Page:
Cost of entertaining children on school holidays soars

The cost of activities has soared. Picture: Ian Georgeson.
The cost of activities has soared. Picture: Ian Georgeson.
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The cost of entertaining children during the school holidays has risen by a quarter over the last five years, according to a report from the Post Office.

The average cost of activities such as going to theme parks and eating out has risen to £624, while two out of three parents worry about covering the costs of summer and one in five will dip into their existing savings.

Entrance to attractions, such as theme parks, tops the list of expenses this year, accounting for 42 per cent of the expenditure budget, followed by eating out, treats such as sweets and ice cream and holidays abroad. In addition to these activities, parents will also be faced with necessary expenses, spending an additional £137 on fuel, £108 on childcare and £73 treating their children’s friends – potentially pushing the total summer spend to £942.

Parents surveyed said they are planning ahead to ensure they are prepared for the summer costs, with half saving for more than one month, and one in eight putting money away over the past six months. More than half of parents putting money away think they have saved enough for the summer; having stashed a summer pot of £251. However, to cover the full costs associated with the summer holidays, parents should expect to spend a further £373.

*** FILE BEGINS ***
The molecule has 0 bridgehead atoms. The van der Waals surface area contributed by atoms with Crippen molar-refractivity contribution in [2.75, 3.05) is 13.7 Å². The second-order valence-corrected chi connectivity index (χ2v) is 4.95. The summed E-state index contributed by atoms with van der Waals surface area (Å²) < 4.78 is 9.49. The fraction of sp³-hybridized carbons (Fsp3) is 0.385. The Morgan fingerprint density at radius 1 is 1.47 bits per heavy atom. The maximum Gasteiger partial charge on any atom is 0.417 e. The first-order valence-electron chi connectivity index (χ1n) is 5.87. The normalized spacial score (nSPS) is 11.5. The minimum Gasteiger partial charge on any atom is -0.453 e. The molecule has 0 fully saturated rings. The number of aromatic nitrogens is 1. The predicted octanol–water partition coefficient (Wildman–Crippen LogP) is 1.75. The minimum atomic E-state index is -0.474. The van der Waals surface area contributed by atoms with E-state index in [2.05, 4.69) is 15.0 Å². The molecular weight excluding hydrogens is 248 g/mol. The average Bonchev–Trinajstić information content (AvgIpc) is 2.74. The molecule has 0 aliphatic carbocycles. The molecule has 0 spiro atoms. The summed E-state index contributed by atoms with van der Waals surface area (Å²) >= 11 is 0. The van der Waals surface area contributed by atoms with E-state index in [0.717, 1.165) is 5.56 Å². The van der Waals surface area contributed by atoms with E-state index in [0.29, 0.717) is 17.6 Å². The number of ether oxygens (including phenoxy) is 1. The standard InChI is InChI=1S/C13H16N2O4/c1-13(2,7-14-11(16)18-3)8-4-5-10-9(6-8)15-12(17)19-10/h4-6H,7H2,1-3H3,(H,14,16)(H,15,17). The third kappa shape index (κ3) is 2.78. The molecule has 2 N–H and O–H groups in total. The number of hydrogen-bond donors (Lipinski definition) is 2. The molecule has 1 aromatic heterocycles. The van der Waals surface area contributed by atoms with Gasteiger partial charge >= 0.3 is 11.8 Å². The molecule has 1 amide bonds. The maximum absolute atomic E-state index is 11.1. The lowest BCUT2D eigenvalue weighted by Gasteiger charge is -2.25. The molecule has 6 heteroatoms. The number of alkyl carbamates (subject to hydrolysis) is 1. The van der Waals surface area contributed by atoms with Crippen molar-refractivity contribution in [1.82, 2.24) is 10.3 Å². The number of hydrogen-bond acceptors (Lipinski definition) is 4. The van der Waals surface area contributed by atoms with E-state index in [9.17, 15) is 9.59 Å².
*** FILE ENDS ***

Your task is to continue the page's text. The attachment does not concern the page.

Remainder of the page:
An increased number of parents are worried about covering these costs, with many admitting that they expect to cover these costs by dipping into savings, using a credit card and working overtime. One in ten will rely on a loan from family, friends or the bank.

Parents who have taken out credit or a loan will take an average of three months to repay. 
Meanwhile, over a third of parents admitted to spending more than they expected in 2018. As a result, one in five have saved more for the holidays this year than last 
year.

Chrysanthy Pispinis, director of Post Office Money, said: “It’s no surprise parents feel the pressure mounting as the school holidays get nearer, particularly as our research shows that parents have only saved 40 per cent of the costs they can expect to incur entertaining their children.

“The cost of summer has continued to rise over the last couple of years, with a growing number of parents concerned about where they’ll find the money to cover these costs.”